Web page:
“A large percentage of people with type 2 diabetes will ultimately need insulin, and we don’t see it as a failure,” said Dr. Crandall. One of the myths about insulin is that the injections are painful. “This is absolutely false,” said Dr. Crandall. “With the small fine needles we have today, insulin injections are close to painless, if not painless.” In fact, many people would say that the finger pricks used to measure blood glucose levels hurt more than insulin injections.
- When people get their first injection, they often say, ‘I can’t believe it didn’t hurt,'” said Dr. Crandall.
- What’s more, you may not need to use syringes at all.
- There are injector pens on the market that allow you to dial the dose of insulin, snap on a tiny needle, and inject painlessly.
- This one is possible.
However, per the ADA, low blood sugar (hypoglycemia) typically only happens if you use insulin or other medications that can lower blood sugar to treat your type 2 diabetes. An international study published in 2016 in the journal Diabetes, Obesity, & Metabolism examined rates and predictors of hypoglycemia in those with type 1 and type 2 diabetes.
- Patients needed to take insulin to control their diabetes to be included in the study.
- In a four week period, 83% of patients with type 1 diabetes and 46.5% of patients with type 2 diabetes experienced a hypoglycemic event (low blood sugar).
- If you do take insulin to manage your diabetes, it is important to note that each person’s reaction to low blood sugar may be different, according to the ADA,
However, many people with type 2 diabetes can recognize their symptoms. The ADA lists many possible symptoms of low blood sugar, such as anxiety, shaky hands, sweating, and an urge to eat. A prolonged episode of low blood sugar could cause unconsciousness.
According to the ADA, the 15-15 rule, often used to treat low blood sugar (a blood sugar below 70 mg/dL), involves consuming 15 grams of carbohydrates—such as hard candy, diluted juice, or glucose tablets—and then checking your blood sugar again after 15 minutes. If your blood sugar is still low, continue the process until it is 70 mg/dL or above—and then follow this process with a meal or snack to help your blood sugar stay up.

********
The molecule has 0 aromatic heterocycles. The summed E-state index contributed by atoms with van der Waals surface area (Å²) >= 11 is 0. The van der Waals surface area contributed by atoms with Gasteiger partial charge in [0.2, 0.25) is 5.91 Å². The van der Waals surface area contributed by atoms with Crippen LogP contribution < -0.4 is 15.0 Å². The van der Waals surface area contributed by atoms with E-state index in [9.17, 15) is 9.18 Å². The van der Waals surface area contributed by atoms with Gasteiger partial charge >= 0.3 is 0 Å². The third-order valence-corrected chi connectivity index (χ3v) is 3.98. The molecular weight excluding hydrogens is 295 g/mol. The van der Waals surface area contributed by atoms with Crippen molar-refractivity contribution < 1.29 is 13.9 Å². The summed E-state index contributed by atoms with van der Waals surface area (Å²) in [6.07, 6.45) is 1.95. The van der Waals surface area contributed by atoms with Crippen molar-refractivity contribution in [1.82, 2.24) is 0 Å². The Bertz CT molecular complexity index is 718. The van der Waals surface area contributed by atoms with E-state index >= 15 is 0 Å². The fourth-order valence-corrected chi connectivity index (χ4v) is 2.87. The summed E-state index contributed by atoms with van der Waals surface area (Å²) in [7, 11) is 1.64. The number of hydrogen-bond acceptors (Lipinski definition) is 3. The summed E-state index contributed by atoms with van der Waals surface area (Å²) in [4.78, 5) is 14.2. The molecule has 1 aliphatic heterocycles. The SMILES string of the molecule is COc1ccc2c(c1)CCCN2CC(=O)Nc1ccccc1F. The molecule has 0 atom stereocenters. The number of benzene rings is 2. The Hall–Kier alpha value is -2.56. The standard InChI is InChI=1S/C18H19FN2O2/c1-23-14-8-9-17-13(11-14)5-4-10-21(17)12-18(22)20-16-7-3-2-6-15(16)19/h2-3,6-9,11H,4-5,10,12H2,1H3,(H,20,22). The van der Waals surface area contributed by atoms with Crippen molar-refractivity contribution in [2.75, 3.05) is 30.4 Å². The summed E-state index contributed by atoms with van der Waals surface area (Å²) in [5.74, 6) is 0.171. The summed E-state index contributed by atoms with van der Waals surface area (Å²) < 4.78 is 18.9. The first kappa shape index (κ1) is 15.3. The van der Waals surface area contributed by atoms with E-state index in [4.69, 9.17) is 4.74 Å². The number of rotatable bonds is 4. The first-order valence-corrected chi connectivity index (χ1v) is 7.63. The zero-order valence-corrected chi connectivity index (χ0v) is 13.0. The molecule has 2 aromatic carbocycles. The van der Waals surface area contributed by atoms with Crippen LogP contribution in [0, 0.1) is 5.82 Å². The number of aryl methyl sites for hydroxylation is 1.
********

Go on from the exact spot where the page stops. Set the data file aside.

There may be different amounts of carbs to take if the person experiencing low blood sugar is a child or if the blood sugar is so low that the patient is unable to safely consume food. Good communication with a diabetes treatment team is essential to understand individual approaches.
Additionally, if someone is unconscious or unable to treat themselves, it is important to recognize this is a medical emergency and call 911. This is a partial myth. Some people with type 2 diabetes may need insulin temporarily, such as right after they’re diagnosed or during pregnancy, whereas others may need to stay on it indefinitely, according to Joslin Diabetes Center,
People who lose a lot of weight may find that they no longer need insulin. While others who lose weight may still need it. Johns Hopkins Medicine explained weight loss and exercise can both contribute to improved blood sugar control. It largely depends on how much damage diabetes has done to the insulin-producing cells of the pancreas.
- It is not always a one-way street,” said Dr. Crandall.
- If you’re wondering about your insulin requirements, check in with a healthcare provider.
- Gone are the days when insulin injections were bulky, conspicuous, and difficult to administer.
- Today, insulin comes in pen injectors that are easy to carry with you, don’t require refrigeration, and can be used discreetly, often just once a day,” said Dr.
Crandall. “There are a large variety of insulin and insulin regimens that are much more convenient than they used to be,” said Dr. Crandall. Oral diabetes medications can be a good solution for lowering blood glucose levels. One medication often used to treat type 2 diabetes, metformin, is considered safe, with rare side effects uncommon, per Harvard Health Publishing,
Still, oral medications don’t work for everyone. “For some people, insulin is the easiest and best because it always works, but some people respond to pills, and others don’t,” said Dr. Crandall. Not all oral medications have a tried-and-true safety record. For example. Avandia was restricted by the FDA because of research suggesting that it increased the risk of heart attack.
This is another partial myth. Some people with type 2 diabetes may gain weight after starting insulin therapy. The reason for the weight gain is that when treatment with insulin is working, the body begins to process blood glucose appropriately. This can result in weight gain and is one reason unexplained weight loss can be an early symptom of diabetes.